Ivacaftor [Kalydeco] approved by FDA to treat the rare G551D mutant positive form of cystic fibrosis
Last Updated on November 6, 2015 by Joseph Gut – thasso
February 03, 2012 – From a press release by the FDA, we just learn about e new success of the principle of personalized medicine. Please read the original article below:
The U.S. Food and Drug Administration today approved Kalydeco (ivacaftor) for the treatment of a rare form of cystic fibrosis (CF) in patients ages 6 years and older who have the specific G551D mutation in the Cystic Fibrosis Transmembrane Regulator (CFTR) gene.
CF is a serious genetic disorder affecting the lungs and other organs that ultimately leads to an early death. It is caused by mutations (defects) in a gene that encodes for a protein called CFTR that regulates ion (such as chloride) and water transport in the body. The defect in chloride and water transport results in the formation of thick mucus that builds up in the lungs, digestive tract and other parts of the body leading to severe respiratory and digestive problems, as well as other complications such as infections and diabetes.
CF, which affects about 30,000 people in the United States, is the most common fatal genetic disease in the Caucasian population. About 4 percent of those with CF, or roughly 1,200 people, are believed to have the G551D mutation.
“Kalydeco is an excellent example of the promise of personalized medicine – targeted drugs that treat patients with a specific genetic makeup,” said FDA Commissioner Margaret A. Hamburg, M.D. “The unique and mutually beneficial partnership that led to the approval of Kalydeco serves as a great model for what companies and patient groups can achieve if they collaborate on drug development.”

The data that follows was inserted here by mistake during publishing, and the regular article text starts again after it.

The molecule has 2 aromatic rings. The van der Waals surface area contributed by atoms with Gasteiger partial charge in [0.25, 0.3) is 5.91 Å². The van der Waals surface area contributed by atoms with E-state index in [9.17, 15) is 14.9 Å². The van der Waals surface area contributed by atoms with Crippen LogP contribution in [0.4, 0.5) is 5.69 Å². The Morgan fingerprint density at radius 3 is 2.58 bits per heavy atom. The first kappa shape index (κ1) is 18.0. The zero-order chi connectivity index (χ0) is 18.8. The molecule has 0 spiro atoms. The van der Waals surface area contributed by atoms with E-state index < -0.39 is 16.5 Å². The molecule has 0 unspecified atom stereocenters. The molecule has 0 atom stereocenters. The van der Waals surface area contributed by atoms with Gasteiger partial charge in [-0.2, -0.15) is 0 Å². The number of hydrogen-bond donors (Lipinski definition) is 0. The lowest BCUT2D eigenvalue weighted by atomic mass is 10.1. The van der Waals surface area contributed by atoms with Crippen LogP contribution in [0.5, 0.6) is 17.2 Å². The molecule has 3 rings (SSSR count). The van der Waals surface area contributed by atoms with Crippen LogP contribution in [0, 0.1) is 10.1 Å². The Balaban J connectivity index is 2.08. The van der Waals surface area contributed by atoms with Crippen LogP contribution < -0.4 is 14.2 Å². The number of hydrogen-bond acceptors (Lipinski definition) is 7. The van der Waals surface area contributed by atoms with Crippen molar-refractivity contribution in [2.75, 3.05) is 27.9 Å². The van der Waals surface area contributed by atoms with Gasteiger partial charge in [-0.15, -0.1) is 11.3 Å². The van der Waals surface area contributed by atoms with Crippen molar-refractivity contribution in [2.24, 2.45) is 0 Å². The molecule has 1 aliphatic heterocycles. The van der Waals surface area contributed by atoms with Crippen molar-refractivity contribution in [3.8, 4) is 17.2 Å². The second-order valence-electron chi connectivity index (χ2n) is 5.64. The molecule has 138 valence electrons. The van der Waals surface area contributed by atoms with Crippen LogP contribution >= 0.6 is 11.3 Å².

The FDA reviewed and approved Kalydeco in approximately three months under the agency’s priority review program that is designed to expedite the review of drugs. The priority review program uses a six-month review, instead of the standard 10 months, for drugs that may offer significant advances in treatment over available therapy.
Kalydeco was approved ahead of the drug’s April 18, 2012 prescription user fee goal date and is designated as an orphan drug, which identifies the disease as affecting fewer than 200,000 people in the United States.
In patients with the G551D mutation, Kalydeco, a pill taken two times a day with fat-containing food, helps the protein made by the CFTR gene function better and as a result, improves lung function and other aspects of CF such as increasing weight gain.
“Kalydeco is the first available treatment that targets the defective CFTR protein, which is the underlying cause of cystic fibrosis,” said Janet Woodcock, M.D., director of the FDA’s Center for Drug Evaluation and Research. “This is a breakthrough therapy for the cystic fibrosis community because current therapies only treat the symptoms of this genetic disease.”
Two 48-week, placebo-controlled clinical studies involving 213 patients, one in patients ages 12 years and older and another in patients ages 6 years to 11 years, were used to evaluate the safety and efficacy of Kalydeco in CF patients with the G551D mutation. In both studies, treatment with Kalydeco resulted in significant and sustained improvement in lung function.
Kalydeco is effective only in patients with CF who have the G551D mutation. It is not effective in CF patients with two copies of the F508 mutation in the CFTR gene, which is the most common mutation that results in CF. If a patient’s mutation status is not known, an FDA-cleared CF mutation test should be used to determine whether the G551D mutation is present.
The most common side effects of Kalydeco include upper respiratory tract infection, headache, stomach ache, rash, diarrhea, and dizziness.